US closely monitoring India-China border tension, fencing Pak-Afghan border

WASHINGTON: In its first reaction on India and China border tension, the United States has categorically statement that it is closely monitoring border disputes between India and China and backs their peaceful resolution through direct dialogue, the State Department said on Tuesday, while stressing that it stands with allies and partners like India.

“We note the ongoing talks between the governments of India and China,” State Department spokesman Ned Price told a news briefing.

“We continue to support direct dialogue and a peaceful resolution of those border disputes,” he said and added: “We are concerned by Beijing’s pattern of ongoing attempts to intimidate its neighbours. As always, we’ll stand with friends, we’ll stand with partners, we’ll stand with allies.”

India and China have been locked in a military standoff over their disputed mountainous border and Indian public opinion has hardened against Beijing after soldiers were killed in a clash there.

Price spoke after a call earlier in the day between Secretary of State Antony Blinken and India’s Foreign Minister Subrahmanyam Jaishankar.

The State Department said the call’s purpose was “to reaffirm the strength of the US-India partnership” and issues of mutual concern, including Myanmar.

Myanmar’s military overthrew the newly elected government of Aung San Suu Kyi on February 1 and detained her and other politicians from her National League for Democracy (NLD).

The two also discussed cooperation across the Indo-Pacific, the statement said, adding that they looked forward to expanded regional cooperation, including through the Quad, an informal grouping of the US, India, Japan and Australia seen as a way to push back against China’s growing assertiveness.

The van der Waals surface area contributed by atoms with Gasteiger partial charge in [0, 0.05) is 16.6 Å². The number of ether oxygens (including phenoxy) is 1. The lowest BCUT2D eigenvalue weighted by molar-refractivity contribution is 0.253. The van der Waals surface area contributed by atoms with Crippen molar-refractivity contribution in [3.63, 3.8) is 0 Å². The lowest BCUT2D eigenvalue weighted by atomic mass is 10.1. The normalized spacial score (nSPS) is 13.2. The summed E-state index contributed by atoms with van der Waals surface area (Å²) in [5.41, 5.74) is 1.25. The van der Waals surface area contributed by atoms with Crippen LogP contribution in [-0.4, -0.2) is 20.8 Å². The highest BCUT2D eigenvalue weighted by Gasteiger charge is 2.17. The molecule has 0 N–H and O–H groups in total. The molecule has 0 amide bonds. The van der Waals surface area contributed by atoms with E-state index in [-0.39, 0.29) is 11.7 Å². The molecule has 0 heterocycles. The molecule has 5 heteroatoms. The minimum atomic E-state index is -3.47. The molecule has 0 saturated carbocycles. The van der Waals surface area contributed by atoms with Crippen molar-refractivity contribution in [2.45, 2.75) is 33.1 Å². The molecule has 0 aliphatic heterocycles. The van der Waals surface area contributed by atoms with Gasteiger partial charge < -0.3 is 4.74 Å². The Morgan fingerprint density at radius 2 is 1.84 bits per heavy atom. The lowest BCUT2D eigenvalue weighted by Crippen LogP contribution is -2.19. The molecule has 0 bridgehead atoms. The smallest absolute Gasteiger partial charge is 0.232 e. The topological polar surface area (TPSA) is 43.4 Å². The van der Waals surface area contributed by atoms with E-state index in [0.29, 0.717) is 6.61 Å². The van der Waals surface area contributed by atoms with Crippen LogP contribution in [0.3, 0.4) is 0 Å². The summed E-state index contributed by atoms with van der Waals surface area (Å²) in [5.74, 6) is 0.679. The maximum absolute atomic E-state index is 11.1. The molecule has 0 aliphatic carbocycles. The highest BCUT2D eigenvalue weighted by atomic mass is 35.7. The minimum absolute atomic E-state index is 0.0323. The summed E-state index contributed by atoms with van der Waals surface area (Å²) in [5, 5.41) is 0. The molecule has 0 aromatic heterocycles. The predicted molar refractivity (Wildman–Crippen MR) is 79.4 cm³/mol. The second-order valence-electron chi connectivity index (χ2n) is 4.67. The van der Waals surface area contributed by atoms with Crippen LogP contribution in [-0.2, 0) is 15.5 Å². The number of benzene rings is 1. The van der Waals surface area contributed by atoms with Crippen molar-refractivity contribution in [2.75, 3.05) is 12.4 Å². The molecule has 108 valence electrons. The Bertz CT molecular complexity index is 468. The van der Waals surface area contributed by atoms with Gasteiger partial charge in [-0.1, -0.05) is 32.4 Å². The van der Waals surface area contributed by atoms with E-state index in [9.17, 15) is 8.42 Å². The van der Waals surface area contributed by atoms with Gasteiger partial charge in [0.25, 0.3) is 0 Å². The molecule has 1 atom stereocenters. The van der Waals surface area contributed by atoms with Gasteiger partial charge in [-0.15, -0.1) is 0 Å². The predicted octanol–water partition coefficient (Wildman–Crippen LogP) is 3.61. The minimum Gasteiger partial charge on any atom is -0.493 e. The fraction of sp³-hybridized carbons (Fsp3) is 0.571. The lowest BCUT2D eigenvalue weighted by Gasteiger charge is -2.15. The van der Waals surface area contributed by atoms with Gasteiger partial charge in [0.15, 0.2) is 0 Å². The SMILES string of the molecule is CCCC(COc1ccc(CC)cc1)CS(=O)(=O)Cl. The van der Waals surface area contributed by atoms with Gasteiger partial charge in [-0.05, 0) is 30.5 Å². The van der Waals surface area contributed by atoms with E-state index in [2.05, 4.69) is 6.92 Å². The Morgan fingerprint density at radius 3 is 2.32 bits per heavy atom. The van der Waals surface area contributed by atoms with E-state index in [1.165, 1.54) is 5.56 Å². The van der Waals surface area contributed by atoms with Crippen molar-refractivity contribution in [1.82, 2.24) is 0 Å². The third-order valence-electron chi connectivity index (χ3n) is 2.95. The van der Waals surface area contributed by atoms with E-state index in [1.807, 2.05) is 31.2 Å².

New US President Joe Biden and Indian Prime Minister Narendra Modi agreed in a telephone call on Monday to strengthen Indo-Pacific security through the Quad.

Pak-Afghan border

In another border development, Pakistan has completed 182km of the 213km-long fence at the Afghan border and work on the remaining 31km fence is expected to complete till April, a senior official told the meeting of civil and military officials here on Tuesday.

The meeting, which was presided over by Balochistan Home Minister Ziaullah Langove, discussed the ongoing border-fencing project, land settlement due to border fencing between the two countries and the overall law and order situation.

With the completion of the border fencing work, which was expected by April, the legal crossing between Pakistan and Afghanistan would increase manifold, the senior official said, expressing the hope that it would also have a positive impact on the economy of the neighbouring countries and create jobs opportunities for the residents of the border areas.

A file picture shows Indian army trucks move along a highway leading to Ladakh, at Gagangeer in Kashmir’s Ganderbal district.

The meeting was also briefed about steps being taken in the wake of bilateral negotiations with the Afghan government and desires of the tribal elders regarding land settlement issues. The participants were told that the federal government was erecting fence at the Pak-Afghan border to curb terrorism and maintain law and order in the border and other areas of Balochistan.

Also, the officials reviewed the implementation of the decisions taken in the previous two meetings and suggested further steps for progress on the issues related to the border fencing.

The home minister directed the district administration and the Board of Revenue to submit their reports as soon as possible for resolving the land settlement issues amicably.

He said the border fencing helped Pakistan foil many terrorist plots.

Senator Manzoor Kakar, retired Capt Abdul Khaliq Achakzai, Additional Chief Secretary (Home) Hafiz Abdul Majid, Quetta Commissioner Asfandyar Kakar, Quetta DIG M. Akram Azhar, Chaman Scouts Commandant Colonel M. Rashid and Qila Abdullah Deputy Commissioner Tariq Javed Mengal attended the meeting.